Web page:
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July 23, 2004

Halliburton Ignores Sanctions


by Jason Leopold

Vice President Dick Cheney can toss around the F-word all he wants in response to the criticism directed at him as a result of his close ties to Halliburton, the company he headed from 1995-2000, but he can't hide from the truth.

It was Cheney who urged Congress in 1996 to ease sanctions against Iran, a country that's part of President Bush's axis of evil, so Halliburton could legitimately do business there.

During a trip to the Middle East in March 1996, Cheney told some U.S. businessmen that Congress should ease sanctions in Iran and Libya to foster better relationships with those countries.

"Let me make a generalized statement about a trend I see in the U.S. Congress that I find disturbing, that applies not only with respect to the Iranian situation but a number of others as well," Cheney said at the time. "I think we Americans sometimes make mistakes. ... There seems to be an assumption that somehow we know what's best for everybody else and that we are going to use our economic clout to get everybody else to live the way we would like."

The last part of Cheney's statement could easily sum up the Bush administration's past three years in office, but that's another story.

Now Halliburton is being investigated by a grand jury for possibly violating federal sanctions while Cheney was chief executive of the company by doing business in Iran. That hasn't stopped Cheney from repeatedly sticking his foot in his mouth. On the campaign trail, Cheney has been saying that Iran has ties to al-Qaeda and some of the 9-11 hijackers. But when Cheney was chief executive of Halliburton he wasn't concerned about that. But former president Bill Clinton was. The Clinton administration said U.S. companies conducting business in Iran may have been inadvertently helping fund terrorist activities in that country.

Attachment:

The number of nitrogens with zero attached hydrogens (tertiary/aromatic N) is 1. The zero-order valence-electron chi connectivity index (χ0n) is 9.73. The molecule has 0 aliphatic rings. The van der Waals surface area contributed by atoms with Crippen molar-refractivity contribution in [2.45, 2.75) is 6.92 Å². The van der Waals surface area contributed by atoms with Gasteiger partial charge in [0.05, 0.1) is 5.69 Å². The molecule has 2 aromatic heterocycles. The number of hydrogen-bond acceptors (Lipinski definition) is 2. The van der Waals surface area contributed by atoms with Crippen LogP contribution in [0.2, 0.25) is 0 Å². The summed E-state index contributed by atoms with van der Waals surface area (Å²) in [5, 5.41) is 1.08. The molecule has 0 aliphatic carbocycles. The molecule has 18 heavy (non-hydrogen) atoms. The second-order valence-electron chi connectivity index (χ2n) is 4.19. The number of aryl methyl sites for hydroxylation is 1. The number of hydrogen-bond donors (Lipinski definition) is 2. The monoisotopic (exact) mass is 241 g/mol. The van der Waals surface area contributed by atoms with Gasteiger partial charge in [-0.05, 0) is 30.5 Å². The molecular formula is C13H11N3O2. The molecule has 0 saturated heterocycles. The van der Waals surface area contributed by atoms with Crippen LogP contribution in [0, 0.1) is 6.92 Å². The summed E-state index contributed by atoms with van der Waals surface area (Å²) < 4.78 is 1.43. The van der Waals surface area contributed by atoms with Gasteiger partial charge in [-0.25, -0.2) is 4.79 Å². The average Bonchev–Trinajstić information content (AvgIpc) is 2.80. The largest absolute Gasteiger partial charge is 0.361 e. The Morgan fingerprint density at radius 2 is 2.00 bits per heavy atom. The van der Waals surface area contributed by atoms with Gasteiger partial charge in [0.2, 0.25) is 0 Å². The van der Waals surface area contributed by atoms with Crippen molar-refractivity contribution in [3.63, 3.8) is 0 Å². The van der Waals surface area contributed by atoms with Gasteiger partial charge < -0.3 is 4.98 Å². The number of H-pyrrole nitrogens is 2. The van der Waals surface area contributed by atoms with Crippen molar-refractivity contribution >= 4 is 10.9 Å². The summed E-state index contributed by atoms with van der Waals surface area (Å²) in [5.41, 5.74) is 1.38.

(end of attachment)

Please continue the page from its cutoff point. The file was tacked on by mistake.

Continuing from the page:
In March 1995, Clinton signed an executive order that prohibited "new investments [in Iran] by U.S. persons, including commitment of funds or other assets." It also restricts U.S. companies from performing services "that would benefit the Iranian oil industry. Violation of the order can result in fines of as much as $500,000 for companies and up to 10 years in jail for individuals."

When Bush and Cheney were sworn into office in 2001 the administration decided it would not punish foreign oil and gas companies that invest in Iran or other countries that sponsor terrorism, including Syria and Libya.

The sanctions imposed on countries such as Iran and Libya before were blasted by Cheney before he became vice president, despite claims that those countries may have ties to terrorism.

"I think we'd be better off if we, in fact, backed off those sanctions [on Iran], didn't try to impose secondary boycotts on companies ... trying to do business over there ... and instead started to rebuild those relationships," Cheney said during a 1998 business trip to Sydney, Australia, according to Australia's Illawarra Mercury newspaper.

Halliburton first started doing business in Iran as early as 1995. According to a February 2001 report in the Wall Street Journal,